''ES ist Metro-Goldwyn-Mayer?'' This tart question - ''Is it MGM?'' - was posed by Der Spiegel, the prestigious German weekly, last month upon the unveiling of Germany's newest, most flamboyant, and very controversial museum, the Neue Staatsgalerie.
Bright orange revolving doors lead into a foyer with a translucent green, raised-dot rubber floor that visually screams but audibly hushes sound. The reddish-beige sandstone exterior is slashed with diagonal walkways and punctuated with bright magenta balustrades. A wavy-glass facade worthy of a 21 st-century greenhouse is held tightly by fingers of green-painted spring steel. Inside: high ceilings, spacious carpeted rooms with domed atriums for natural light. Outside: constructivist canopies, a circular, classical-statue terrace with angular windows and an ascending, sickle-shaped walkway.
The new $35 million wing of the state gallery that opened here March 9, which was a decade in the making, houses West Germany's most prestigious modern-art collection - including, but not limited to, German artists with such esteemed reputations as Edward Kienholz, Joseph Beuys, and Oskar Schlemmer.
The design, by British architect James Stirling, won an international competition in 1977 and is an addition to the neoclassical gallery that was built in 1837.
The museum is joined to its 147-year-old predecessor and is smack across downtown's Konrad-Adenauer-Strasse from the old and aging State Opera and State Museum buildings. Its iconoclastic look was ostensibly chosen by museum organizers because it represents a way forward for the city's architecture. The design is being labeled ''contextualism'' - responding to the history of its neighboring buildings, while at the same time leaving behind the drabness that has blighted many European cities since World War II. Universal and functional approaches are ''out,'' the rationale goes; particular and romantic regional approaches are ''in.''
The handful of reviews from German newspapers since the unveiling have been largely favorable. ''Elegance and humor,'' said Munich's Abendzeitung. ''Collage is the answer to loss of style,'' says the Badische Zeitung. And the famous American architect Philip Johnson has called architect Stirling ''a master of Weltarchitektur (world archictecture).''
But architecture critics from as far away as London say that the building ''determinedly ignores nature'' and is ''manifestly concerned with the private theories of the architect.'' The English Journal Architecture Review called Stirling's building ''crazy.''
And many of the 36,000 visitors that paraded on its three floors and numerous terraces in the first three days were wary. ''It sticks out like a sore thumb, '' said an elderly man who pointed to the ''verruckt'' (crazy) combination of stone, glass, and color. One woman with a child wanted to know why the building for artwork should draw so much attention to itself rather than the art treasures inside. Unlike the grown-ups, however, children seemed to like the building more than the art.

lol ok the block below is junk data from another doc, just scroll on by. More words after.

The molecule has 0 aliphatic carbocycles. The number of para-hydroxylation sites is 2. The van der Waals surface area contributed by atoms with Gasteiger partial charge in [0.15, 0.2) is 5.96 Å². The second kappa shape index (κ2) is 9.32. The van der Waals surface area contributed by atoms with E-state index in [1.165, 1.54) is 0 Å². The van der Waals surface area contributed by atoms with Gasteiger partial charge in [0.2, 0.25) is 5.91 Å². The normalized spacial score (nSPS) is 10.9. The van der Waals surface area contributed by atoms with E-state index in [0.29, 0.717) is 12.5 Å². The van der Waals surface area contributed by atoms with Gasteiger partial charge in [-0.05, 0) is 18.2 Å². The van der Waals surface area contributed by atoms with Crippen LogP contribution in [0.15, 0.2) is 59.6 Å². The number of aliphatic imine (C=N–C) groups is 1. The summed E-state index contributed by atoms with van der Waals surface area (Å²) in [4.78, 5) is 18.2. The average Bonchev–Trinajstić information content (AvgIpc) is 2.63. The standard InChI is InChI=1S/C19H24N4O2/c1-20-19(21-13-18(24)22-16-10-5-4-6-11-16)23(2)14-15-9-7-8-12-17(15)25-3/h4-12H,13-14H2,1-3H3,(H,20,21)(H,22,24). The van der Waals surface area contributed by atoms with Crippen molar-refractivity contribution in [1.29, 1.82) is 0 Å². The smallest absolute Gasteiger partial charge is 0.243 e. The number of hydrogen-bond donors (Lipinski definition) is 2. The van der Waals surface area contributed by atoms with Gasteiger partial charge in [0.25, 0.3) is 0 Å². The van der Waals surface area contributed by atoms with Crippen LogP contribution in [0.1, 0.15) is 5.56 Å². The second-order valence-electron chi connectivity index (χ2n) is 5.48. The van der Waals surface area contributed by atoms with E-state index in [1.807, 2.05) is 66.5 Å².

Architect Stirling himself has written that he hopes the Staatsgalerie is monumental but also ''informal and populist - hence the anti-monumentalism of the meandering footways and the voided centre and much else including the colouring.'' He welcomes ''the passing of the revolutionary phase of the Modern Movement'' (the Bauhaus and International styles) as ''repetitive, simplistic, and confining.'' And he says the building looks as a museum should. ''In addition to representational and abstract, the Staatsgalerie I hope supports the monumental and informal, the traditional and high-tech.''
Fitting snugly against a hill that juts up sharply behind - and squeezed between a row of older homes at one end and the older gallery at the other - the building is less noticeable than it might be. It was also built on a similar scale to that of the surrounding buildings, and with similar materials. A flashy, neon-lit restaurant and chamber theater are also integrated into one end of the museum's structure.
But if the architecture is so far getting all the attention, it will not be long, says one official, before people will settle down to appreciate what the director, Dr. Peter Beye, calls the best collection of modern art in West Germany. Wandering the 15 spacious display rooms (about 12,000 square feet of hanging space), one finds nary a room without a major standout: In sculpture, the six figurines of Oskar Schlemmer's ''Figurinen zum Triadischen Ballett,'' Joseph Beuys's bizarre ''Dernier espace avec introspection,'' and Edward Kienholz's ''The Birthday'' are the major attractions. Six wooden figurines by Picasso standing in gravel are titled ''Die Badenden'' (''The Bathers''). Hans Arp, Alberto Giacometti, Sol Lewitt, and Duane Hanson are all generously represented. Schlemmer has more paintings than anyone else. But Paul Klee, Jackson Pollock, Kurt Schwitters, Egon Schiele, Kathe Kollwitz, and Wassily Kandinsky are all represented as well. In the off-white display rooms themselves , there is nothing to compete visually with the artwork, which is labeled only in German.
It is an architectural plan, both inside and out, says the minister-presi-dent of Baden-Wurttemberg, Lothar Spath, that wil make the Staatsgalerie ''one of the greatest buildings of this century.''